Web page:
Project Apogee part 2: power supply

Project Apogee requires me to rethink the power supply of my weather station. When I start writing this, the Meteodrenthe weather station runs on solar power only. The Davis components have their own panel inside the transmitters. Other custom elements use 2 watt 6 volt panels by Voltaic Systems. This has been an ideal solution until now.

Power usage
My planned Apogee Instruments TS-100 fan aspirated radiation shield will require more power than anything I have running right now. Even though the fan only requires 80 mA at maximum speed, it is still many times more than my power-optimized controllers for the SHT35 sensor I have in use. Those controllers only wake up twice a minute to read the sensor and forward the data. The rest of the time, the Wemos boards are in deep sleep mode. That way they can keep running on a single 4.2 volt 18650 battery for a at least a couple of weeks.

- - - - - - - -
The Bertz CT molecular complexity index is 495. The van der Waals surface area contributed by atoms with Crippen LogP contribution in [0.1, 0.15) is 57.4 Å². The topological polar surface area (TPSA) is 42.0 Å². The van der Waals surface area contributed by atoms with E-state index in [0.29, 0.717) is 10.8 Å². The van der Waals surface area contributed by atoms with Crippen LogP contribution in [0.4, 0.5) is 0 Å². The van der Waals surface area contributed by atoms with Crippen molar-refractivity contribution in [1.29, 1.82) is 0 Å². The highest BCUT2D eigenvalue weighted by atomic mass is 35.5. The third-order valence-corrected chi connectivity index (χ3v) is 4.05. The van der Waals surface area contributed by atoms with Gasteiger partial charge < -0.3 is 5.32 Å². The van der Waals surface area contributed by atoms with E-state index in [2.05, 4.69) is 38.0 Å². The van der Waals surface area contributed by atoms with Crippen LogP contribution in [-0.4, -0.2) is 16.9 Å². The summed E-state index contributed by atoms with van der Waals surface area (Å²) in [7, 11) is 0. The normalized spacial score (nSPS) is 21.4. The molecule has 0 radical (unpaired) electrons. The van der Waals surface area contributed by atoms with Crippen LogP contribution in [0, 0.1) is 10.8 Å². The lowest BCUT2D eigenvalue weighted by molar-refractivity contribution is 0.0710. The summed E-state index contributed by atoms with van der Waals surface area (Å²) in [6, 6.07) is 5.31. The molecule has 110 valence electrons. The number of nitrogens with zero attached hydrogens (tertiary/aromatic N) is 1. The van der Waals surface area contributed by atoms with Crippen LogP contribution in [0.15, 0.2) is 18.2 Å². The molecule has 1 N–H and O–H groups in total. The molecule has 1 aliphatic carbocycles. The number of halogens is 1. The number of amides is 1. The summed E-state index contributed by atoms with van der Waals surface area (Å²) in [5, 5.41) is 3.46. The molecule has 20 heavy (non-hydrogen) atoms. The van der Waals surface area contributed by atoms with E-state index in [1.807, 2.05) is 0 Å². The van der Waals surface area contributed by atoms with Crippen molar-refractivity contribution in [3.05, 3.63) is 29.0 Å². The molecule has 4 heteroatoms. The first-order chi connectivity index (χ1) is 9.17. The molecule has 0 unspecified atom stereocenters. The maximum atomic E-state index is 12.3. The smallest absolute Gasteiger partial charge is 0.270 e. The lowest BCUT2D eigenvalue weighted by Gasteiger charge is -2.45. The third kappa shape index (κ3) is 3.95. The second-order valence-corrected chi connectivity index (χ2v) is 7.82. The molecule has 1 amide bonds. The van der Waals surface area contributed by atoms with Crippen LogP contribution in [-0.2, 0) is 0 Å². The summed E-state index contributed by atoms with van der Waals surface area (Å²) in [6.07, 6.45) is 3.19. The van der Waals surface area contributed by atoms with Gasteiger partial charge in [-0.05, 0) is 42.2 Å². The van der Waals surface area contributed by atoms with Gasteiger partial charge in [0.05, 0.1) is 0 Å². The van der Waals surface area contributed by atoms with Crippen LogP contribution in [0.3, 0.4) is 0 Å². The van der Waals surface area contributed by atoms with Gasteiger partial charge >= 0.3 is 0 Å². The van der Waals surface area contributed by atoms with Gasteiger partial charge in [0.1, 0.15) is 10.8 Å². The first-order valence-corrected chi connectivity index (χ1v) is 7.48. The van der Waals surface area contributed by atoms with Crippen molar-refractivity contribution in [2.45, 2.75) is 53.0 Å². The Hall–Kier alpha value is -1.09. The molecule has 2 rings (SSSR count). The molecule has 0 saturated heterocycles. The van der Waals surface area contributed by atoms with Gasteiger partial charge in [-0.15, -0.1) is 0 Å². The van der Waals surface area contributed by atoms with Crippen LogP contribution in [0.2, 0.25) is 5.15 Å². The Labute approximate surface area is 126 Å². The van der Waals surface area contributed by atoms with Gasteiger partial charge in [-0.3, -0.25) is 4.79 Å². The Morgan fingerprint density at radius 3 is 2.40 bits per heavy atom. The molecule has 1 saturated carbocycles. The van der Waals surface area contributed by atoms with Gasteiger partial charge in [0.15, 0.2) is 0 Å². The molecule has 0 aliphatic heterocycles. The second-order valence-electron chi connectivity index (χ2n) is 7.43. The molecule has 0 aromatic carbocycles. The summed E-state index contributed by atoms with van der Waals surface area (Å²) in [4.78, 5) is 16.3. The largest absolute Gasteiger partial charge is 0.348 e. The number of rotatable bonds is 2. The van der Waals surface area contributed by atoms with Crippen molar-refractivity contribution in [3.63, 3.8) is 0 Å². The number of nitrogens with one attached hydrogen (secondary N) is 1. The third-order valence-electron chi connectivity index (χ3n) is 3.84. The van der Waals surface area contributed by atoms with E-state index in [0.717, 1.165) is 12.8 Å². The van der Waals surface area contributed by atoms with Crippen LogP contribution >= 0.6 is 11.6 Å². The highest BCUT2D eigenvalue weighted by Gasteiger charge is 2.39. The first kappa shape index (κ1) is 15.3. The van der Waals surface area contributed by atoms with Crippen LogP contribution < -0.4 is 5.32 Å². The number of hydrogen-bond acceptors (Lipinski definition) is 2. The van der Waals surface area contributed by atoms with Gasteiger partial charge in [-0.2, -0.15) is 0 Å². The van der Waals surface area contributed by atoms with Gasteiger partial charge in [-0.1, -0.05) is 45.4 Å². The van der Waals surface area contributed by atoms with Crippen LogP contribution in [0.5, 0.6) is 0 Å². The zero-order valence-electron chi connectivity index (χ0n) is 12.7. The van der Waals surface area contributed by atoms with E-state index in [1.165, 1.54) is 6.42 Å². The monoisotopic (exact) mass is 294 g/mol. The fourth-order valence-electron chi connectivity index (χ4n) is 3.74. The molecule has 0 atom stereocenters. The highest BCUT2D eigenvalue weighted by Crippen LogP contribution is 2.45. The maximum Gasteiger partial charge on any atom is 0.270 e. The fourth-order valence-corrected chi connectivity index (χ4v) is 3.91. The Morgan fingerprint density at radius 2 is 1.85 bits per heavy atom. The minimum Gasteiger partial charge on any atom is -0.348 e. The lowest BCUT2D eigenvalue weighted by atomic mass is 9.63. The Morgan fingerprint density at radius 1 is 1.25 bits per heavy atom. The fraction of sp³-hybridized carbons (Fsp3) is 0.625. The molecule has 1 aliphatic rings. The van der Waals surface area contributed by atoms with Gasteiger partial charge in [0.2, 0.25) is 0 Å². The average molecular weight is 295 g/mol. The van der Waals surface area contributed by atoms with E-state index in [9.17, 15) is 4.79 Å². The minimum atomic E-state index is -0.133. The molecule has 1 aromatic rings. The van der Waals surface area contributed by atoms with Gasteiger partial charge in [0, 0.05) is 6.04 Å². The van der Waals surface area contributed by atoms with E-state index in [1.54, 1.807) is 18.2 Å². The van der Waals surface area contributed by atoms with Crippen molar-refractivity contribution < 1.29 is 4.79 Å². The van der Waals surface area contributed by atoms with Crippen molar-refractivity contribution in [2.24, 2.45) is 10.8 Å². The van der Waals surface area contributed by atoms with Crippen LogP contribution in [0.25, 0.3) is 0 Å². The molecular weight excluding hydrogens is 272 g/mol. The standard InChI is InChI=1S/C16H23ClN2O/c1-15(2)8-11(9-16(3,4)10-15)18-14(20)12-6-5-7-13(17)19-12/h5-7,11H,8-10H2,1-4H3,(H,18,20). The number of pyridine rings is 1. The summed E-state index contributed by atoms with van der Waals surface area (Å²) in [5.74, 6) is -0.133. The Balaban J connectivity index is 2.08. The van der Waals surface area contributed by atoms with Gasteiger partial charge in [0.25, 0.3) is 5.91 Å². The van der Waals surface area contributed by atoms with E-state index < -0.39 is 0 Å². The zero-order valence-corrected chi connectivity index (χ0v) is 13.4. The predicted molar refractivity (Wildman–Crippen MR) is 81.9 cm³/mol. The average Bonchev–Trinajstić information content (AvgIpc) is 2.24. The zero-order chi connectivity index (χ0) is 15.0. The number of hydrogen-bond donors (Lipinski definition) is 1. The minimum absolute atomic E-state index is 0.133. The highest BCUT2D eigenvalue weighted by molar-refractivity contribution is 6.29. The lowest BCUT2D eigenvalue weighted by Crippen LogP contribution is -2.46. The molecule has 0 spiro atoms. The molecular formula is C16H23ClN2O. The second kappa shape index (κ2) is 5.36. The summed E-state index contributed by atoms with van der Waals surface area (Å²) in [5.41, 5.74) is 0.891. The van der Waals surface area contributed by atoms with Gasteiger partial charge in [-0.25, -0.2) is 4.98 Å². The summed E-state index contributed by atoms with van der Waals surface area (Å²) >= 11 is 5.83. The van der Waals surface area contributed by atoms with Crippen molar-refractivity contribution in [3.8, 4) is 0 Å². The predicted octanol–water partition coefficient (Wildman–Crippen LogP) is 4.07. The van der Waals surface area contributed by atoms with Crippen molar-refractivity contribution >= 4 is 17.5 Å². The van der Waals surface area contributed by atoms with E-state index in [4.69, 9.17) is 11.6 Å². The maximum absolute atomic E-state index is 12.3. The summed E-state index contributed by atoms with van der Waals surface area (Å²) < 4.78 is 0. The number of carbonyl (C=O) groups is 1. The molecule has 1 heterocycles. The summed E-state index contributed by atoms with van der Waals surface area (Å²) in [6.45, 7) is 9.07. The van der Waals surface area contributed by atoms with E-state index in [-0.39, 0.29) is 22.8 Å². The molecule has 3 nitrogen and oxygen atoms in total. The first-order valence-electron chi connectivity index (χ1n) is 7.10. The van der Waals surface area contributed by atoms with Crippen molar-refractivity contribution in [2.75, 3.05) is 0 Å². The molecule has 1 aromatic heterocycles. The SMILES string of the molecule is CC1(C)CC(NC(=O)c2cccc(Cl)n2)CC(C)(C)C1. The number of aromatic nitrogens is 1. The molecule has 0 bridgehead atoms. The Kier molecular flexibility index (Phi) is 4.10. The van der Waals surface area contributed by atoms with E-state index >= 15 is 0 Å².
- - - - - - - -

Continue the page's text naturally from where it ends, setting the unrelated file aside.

At 80 mA, a battery with a 3000 mAh capacity should drain within a day and a half. Consider that the TS-100 runs at 12 volts, so I’d have to run 3 or 4 batteries in series to get the required voltage. Expanding capacity would mean a sizable battery pack. Besides the fan, I may need to power an extra Wemos D1 Mini controller which can vary fan speed. (This is done using pulse width modulation, which I will cover in a later post) I want to be able adjust the speed to see the effects of varying the speed has on measurements. I have not checked how far I can reduce current draw on the Wemos D1 Mini while still being able to send the required signals, but I assume that even in modem sleep mode, at least an additional 10-20 mA would be involved.

I am unsure how much of its maximum capacity a solar panel can produce on cloudy days in December or January at my latitude (Northern Europe). But keeping in mind that even the ‘larger’ small solar panels produced by Voltaic only have a peak current of somewhere between 500 and 1000 mA, I am probably looking at a series of panels or a completely different approach to my solar power source. This seems like a lot of effort and no cheap option.

24 volt cable